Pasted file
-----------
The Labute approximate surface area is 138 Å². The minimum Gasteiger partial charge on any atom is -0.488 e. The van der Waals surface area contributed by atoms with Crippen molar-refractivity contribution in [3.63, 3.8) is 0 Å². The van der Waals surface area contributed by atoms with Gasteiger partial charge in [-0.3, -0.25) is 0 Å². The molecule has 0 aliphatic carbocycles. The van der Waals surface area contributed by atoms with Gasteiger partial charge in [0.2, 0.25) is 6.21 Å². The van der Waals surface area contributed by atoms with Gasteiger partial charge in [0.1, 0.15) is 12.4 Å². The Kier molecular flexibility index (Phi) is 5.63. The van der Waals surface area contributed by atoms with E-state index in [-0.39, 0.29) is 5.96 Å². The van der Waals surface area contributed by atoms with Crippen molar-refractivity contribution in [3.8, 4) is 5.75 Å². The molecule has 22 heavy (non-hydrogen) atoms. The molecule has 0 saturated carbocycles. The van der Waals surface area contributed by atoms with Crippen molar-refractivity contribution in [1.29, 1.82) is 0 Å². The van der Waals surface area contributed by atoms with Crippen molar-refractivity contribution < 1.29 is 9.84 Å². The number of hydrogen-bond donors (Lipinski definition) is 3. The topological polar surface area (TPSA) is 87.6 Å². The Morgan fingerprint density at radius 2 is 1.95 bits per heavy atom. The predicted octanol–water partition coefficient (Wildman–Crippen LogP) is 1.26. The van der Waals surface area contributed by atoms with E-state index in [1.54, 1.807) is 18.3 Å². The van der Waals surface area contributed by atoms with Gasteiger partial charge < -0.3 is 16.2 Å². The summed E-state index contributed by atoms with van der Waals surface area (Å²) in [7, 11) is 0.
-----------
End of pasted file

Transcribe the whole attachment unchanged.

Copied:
The Labute approximate surface area is 138 Å². The minimum Gasteiger partial charge on any atom is -0.488 e. The van der Waals surface area contributed by atoms with Crippen molar-refractivity contribution in [3.63, 3.8) is 0 Å². The van der Waals surface area contributed by atoms with Gasteiger partial charge in [-0.3, -0.25) is 0 Å². The molecule has 0 aliphatic carbocycles. The van der Waals surface area contributed by atoms with Gasteiger partial charge in [0.2, 0.25) is 6.21 Å². The van der Waals surface area contributed by atoms with Gasteiger partial charge in [0.1, 0.15) is 12.4 Å². The Kier molecular flexibility index (Phi) is 5.63. The van der Waals surface area contributed by atoms with E-state index in [-0.39, 0.29) is 5.96 Å². The van der Waals surface area contributed by atoms with Crippen molar-refractivity contribution in [3.8, 4) is 5.75 Å². The molecule has 22 heavy (non-hydrogen) atoms. The molecule has 0 saturated carbocycles. The van der Waals surface area contributed by atoms with Crippen molar-refractivity contribution in [1.29, 1.82) is 0 Å². The van der Waals surface area contributed by atoms with Crippen molar-refractivity contribution < 1.29 is 9.84 Å². The number of hydrogen-bond donors (Lipinski definition) is 3. The topological polar surface area (TPSA) is 87.6 Å². The Morgan fingerprint density at radius 2 is 1.95 bits per heavy atom. The predicted octanol–water partition coefficient (Wildman–Crippen LogP) is 1.26. The van der Waals surface area contributed by atoms with E-state index in [1.54, 1.807) is 18.3 Å². The van der Waals surface area contributed by atoms with Gasteiger partial charge < -0.3 is 16.2 Å². The summed E-state index contributed by atoms with van der Waals surface area (Å²) in [7, 11) is 0.